The other major difference is the electronics system. Acoustic-electric guitars require both a pickup and preamp to send their signal to the amplifier. In this case, Yamaha employs their System55T with a Piezo 3-band EQ. This allows you to adjust your tone and volume right on your guitar.
Not every beginning guitar player is brave enough to consider performing in front of an audience before they even strum their first chord, but for those who do Yamaha presents a quality, affordable instrument in the FGX800C.
So, you've read about a bunch of great Yamaha acoustic guitars. Which one should you choose? It may be obvious. If not, here is some general advice.
- The FG800 is one of the best student-level acoustic guitars on the market. If you can play a full-sized guitar without issue, in most cases this is your best choice.
- If you want a full-sized student acoustic but you are a bit concerned about budget, the Yamaha starter packs are excellent choices.
- Yamaha's JR1 and JR2 acoustics are great for kids and smaller players. Once they grow out of these little guitars and move up to something full-sized they can keep them around as travel instruments.
- Serious beginners will gravitate toward the FG820, FG830 and FGX800C. These are still very affordable instruments, but they will give a new guitarist an instrument they can stick with for years.
If, for some strange reason, you are not impressed with Yamaha you can find great starter instruments from other top acoustic guitar brands for beginners like Fender, Epiphone, Ibanez and Washburn. The most important thing is to get a guitar you are really happy with, so if you find that in another brand go for it. But when people ask for my recommendation I always point to Yamaha as making the best acoustic guitars for beginners.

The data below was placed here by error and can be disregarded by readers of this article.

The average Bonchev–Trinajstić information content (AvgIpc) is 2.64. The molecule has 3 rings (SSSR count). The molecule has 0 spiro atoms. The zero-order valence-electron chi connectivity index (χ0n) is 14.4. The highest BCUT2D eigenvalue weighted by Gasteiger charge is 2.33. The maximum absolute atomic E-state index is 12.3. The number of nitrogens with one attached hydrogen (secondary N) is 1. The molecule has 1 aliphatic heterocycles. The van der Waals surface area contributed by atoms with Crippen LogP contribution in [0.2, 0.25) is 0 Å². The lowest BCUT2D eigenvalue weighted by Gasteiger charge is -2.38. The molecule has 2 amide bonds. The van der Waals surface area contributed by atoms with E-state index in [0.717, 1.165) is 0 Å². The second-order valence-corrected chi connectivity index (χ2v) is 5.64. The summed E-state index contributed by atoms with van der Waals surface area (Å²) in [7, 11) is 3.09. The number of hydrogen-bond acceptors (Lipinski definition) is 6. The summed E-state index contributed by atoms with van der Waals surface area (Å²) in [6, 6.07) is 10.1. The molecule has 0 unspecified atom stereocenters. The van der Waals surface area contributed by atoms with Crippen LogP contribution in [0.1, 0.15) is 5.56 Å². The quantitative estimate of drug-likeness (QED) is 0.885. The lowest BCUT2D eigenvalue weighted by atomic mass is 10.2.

Going beyond this article, you can find many other great guitars in the Yamaha lineup. While the dreadnought body style of the FG Series is outstanding when it comes to playing comfort and sound projection, there is also the FS Series of smaller-bodied guitars with a Grand Auditorium design.
If you are a super-serious beginner you may want to check out the Yamaha L Series. These are pro-level acoustic guitars for players who aren’t messing around.
Whatever instrument you choose, you will never regret the decision to learn to play guitar. Having music in your life is a wonderful thing, and being able to create it yourself is priceless.
Good luck getting started with your first acoustic guitar!
Your Opinion: Which is the best Yamaha acoustic guitar for beginners?
Which Yamaha guitar do you think will best meet your needs?
This content is accurate and true to the best of the author’s knowledge and is not meant to substitute for formal and individualized advice from a qualified professional.
Questions & Answers
Will playing a 3/4-size guitar hamper learning on a full-size guitar?
For most players, it should not. Three-quarter-size guitars are exactly the same as full-sized instruments, except obviously a little smaller. Everything you learn on a smaller instrument will translate directly. If you are new to guitar, there is nothing wrong with learning on a 3/4-size instrument. It won’t hurt your development, and you can make the switch to a full-size guitar if and when you want to. You will probably notice a very short adjustment period when you switch between a smaller guitar and a full-size guitar, but that is true for any level of guitarist.
However, if you are a beginner and you are frequently trying to switch between different guitar sizes this might be an issue. If you are getting confused when you try to switch between one and the other on a regular basis, you’d be smart to stick with one until you learn the ropes. For some players, this may be a problem, while others may have no issue with it. Trust your own judgment here.Helpful 3